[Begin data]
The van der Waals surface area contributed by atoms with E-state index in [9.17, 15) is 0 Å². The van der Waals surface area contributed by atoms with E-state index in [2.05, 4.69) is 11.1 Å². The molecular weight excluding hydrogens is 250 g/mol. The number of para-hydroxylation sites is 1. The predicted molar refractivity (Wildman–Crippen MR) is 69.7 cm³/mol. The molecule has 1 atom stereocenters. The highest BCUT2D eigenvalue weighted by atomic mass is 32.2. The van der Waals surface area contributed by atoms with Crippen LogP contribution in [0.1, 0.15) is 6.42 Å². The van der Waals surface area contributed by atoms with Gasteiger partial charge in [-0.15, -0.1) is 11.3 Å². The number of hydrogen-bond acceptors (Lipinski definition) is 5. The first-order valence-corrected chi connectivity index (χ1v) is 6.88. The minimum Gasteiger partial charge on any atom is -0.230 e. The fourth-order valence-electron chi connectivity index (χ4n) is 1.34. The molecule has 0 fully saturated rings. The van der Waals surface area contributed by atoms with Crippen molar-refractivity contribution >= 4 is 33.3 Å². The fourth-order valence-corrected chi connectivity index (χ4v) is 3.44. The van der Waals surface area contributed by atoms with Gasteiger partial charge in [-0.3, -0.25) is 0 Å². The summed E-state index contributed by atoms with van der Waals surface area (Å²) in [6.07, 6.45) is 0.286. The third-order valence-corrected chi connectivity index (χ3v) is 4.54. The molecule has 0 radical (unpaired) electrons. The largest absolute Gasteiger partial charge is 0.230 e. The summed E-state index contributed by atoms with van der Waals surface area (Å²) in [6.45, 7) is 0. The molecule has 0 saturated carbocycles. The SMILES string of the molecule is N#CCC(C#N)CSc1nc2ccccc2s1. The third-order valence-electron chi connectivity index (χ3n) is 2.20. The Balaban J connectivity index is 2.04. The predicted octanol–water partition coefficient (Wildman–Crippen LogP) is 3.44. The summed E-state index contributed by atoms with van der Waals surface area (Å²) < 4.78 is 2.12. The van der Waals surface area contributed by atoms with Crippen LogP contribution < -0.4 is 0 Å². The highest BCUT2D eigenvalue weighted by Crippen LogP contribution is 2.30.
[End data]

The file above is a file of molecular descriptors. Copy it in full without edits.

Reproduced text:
The van der Waals surface area contributed by atoms with E-state index in [9.17, 15) is 0 Å². The van der Waals surface area contributed by atoms with E-state index in [2.05, 4.69) is 11.1 Å². The molecular weight excluding hydrogens is 250 g/mol. The number of para-hydroxylation sites is 1. The predicted molar refractivity (Wildman–Crippen MR) is 69.7 cm³/mol. The molecule has 1 atom stereocenters. The highest BCUT2D eigenvalue weighted by atomic mass is 32.2. The van der Waals surface area contributed by atoms with Crippen LogP contribution in [0.1, 0.15) is 6.42 Å². The van der Waals surface area contributed by atoms with Gasteiger partial charge in [-0.15, -0.1) is 11.3 Å². The number of hydrogen-bond acceptors (Lipinski definition) is 5. The first-order valence-corrected chi connectivity index (χ1v) is 6.88. The minimum Gasteiger partial charge on any atom is -0.230 e. The fourth-order valence-electron chi connectivity index (χ4n) is 1.34. The molecule has 0 fully saturated rings. The van der Waals surface area contributed by atoms with Crippen molar-refractivity contribution >= 4 is 33.3 Å². The fourth-order valence-corrected chi connectivity index (χ4v) is 3.44. The van der Waals surface area contributed by atoms with Gasteiger partial charge in [-0.3, -0.25) is 0 Å². The summed E-state index contributed by atoms with van der Waals surface area (Å²) in [6.07, 6.45) is 0.286. The third-order valence-corrected chi connectivity index (χ3v) is 4.54. The molecule has 0 radical (unpaired) electrons. The largest absolute Gasteiger partial charge is 0.230 e. The summed E-state index contributed by atoms with van der Waals surface area (Å²) in [6.45, 7) is 0. The molecule has 0 saturated carbocycles. The SMILES string of the molecule is N#CCC(C#N)CSc1nc2ccccc2s1. The third-order valence-electron chi connectivity index (χ3n) is 2.20. The Balaban J connectivity index is 2.04. The predicted octanol–water partition coefficient (Wildman–Crippen LogP) is 3.44. The summed E-state index contributed by atoms with van der Waals surface area (Å²) < 4.78 is 2.12. The van der Waals surface area contributed by atoms with Crippen LogP contribution < -0.4 is 0 Å². The highest BCUT2D eigenvalue weighted by Crippen LogP contribution is 2.30.